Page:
Anyway, I haven’t said anything, not because there’s been no news, but because the news has been largely depressing. In short–and if you want a fuller view of the story, the Wikipedia writeup isn’t bad–Yuimetal has left the group. The official reasons are health concerns and a desire to pursue a solo career. Of course, in light of the secretive and cutthroat nature of the idol industry, speculation is rife about whether she jumped, fell, or was pushed.

I’m not going to indulge. I talked about potential lineup changes back in 2016, when Metal Resistance came out. Nothing that’s happened since then has changed my opinions.

The new album, Metal Galaxy, will be out in a few days. The tracks they’ve released so far sound good. I’m delighted to hear BABYMETAL’s sound continuing to evolve. Doing the same thing over and over can be a financial boon, but it’s almost always an artistic failure. In particular, “Shanti Shanti Shanti” is a literal trip: Bollywood meets the psychadelic sixties. The full video is, naturally, on YouTube, but here’s a snippet from last week’s San Francisco show:

Yes, of course Maggie and I went. Armed with a new camera that doesn’t have the issues my old one did with the super-saturated reds and blues of a BABYMETAL show. So yes, there are pictures.

Not BABYMETAL:
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There was an opening act. Maggie quite enjoyed them, but Avatar isn’t my cup of fur. I do give them kudos for one thing that elevates them above your average consciously pompous metal band:

What better way to poke fun at your own image than with a trombone?

Anyway.
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Rather than rework all their choreography for two performers, Yui’s slot has been filled with a rotating cast of performers. Last week, it was Riho, doing a fine job.

As usual, reds and blues dominated the color scheme.
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Yes, the new camera does have a darn good zoom for a cheap point-and-shoot.
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Though, to be fair, I was in an excellent position, directly behind the mixing boards, so I didn’t have to crank the zoom to maximum very often.

I had fun trying to get a Moa hair shot. This one, while not perfect, is certainly the most entertaining.
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It’s easy to get a good shot of Su, given how much of the choreography revolves around her, while she stays comparatively still. (Cult of personality? Nah.)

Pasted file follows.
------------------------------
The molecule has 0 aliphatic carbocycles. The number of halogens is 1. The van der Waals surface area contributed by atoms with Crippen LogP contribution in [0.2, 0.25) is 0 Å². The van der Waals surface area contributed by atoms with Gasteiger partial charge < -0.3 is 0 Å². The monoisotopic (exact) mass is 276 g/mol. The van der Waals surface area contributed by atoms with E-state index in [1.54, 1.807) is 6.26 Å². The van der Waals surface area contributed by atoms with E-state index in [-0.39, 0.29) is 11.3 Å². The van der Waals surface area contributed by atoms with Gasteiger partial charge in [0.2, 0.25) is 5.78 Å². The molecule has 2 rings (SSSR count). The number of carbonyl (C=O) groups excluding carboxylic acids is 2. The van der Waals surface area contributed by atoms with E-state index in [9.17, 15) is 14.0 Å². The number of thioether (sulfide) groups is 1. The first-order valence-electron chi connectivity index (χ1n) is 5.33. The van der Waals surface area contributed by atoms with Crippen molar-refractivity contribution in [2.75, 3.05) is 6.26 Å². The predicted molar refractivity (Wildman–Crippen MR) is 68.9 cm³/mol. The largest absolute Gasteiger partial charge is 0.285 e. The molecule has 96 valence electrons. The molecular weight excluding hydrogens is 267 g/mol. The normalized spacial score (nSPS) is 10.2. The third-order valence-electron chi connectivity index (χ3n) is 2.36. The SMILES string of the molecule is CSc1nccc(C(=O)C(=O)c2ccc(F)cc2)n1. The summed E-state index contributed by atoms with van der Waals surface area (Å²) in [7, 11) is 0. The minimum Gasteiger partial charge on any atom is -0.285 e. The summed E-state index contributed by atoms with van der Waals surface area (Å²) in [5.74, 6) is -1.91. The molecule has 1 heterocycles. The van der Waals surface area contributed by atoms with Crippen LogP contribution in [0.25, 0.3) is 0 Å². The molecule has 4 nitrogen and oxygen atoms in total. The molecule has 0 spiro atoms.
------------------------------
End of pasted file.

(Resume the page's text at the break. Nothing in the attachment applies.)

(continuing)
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Riho was tougher, but she slowed down occasionally.
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Moa, though, never stops moving. Even when she’s stopped, she’s still moving.
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All in all, a good show and a good omen for BABYMETAL’s future.

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Thank you!

Microsoft Looks to 2020

There’s nothing like a pre-announcement, right?

Take, for example, Microsoft’s forthcoming Surface Neo. Announced today for release in time for Christmas. That’s Christmas 2020.

Still, it sounds like a cool device. Aimed right at my small computer fetish. Two nine-inch screens, a detached keyboard, weight under a pound and a half. With even a half-decent CPU–which it sounds like it will have–the Neo could kill off my current favorite small machine, the Surface Go.

Of course, who knows what else will be on the market a year from now when the Neo becomes available for reals?

Interestingly, Microsoft is trying the same idea in a phone. Yep, getting back into the phone game. Only this time, they’re not trying to cram the full Windows experience into a handheld device.

The Surface Duo–also scheduled for the end of next year–is an Android phone.

Stop laughing. Microsoft Word for Android is actually solid, as is their remote desktop app. I haven’t tried the Android Excel, but the reports are good. And Android Outlook is no worse than Windows Outlook. (Yes, I know that’s a low bar to jump. So?) The point is that Microsoft has a decent track record with Android, and with a year to refine their apps for a dual-screen life, they just might score a serious win.

There’s a fair to middling chance I might be looking for a new phone around the end of next year or beginning of 2021; if the Duo reaches its full potential, it just might be enough to lure me away from the Pixel 5 (or whatever Google is pushing by then.)

Long-range planning aside, Microsoft has also announced a bunch of new gadgets that are coming out this year.

A new Surface Laptop. Two actually. One with the standard 13.5-inch screen and Intel CPU, and one with a 15-inch screen and an AMD CPU.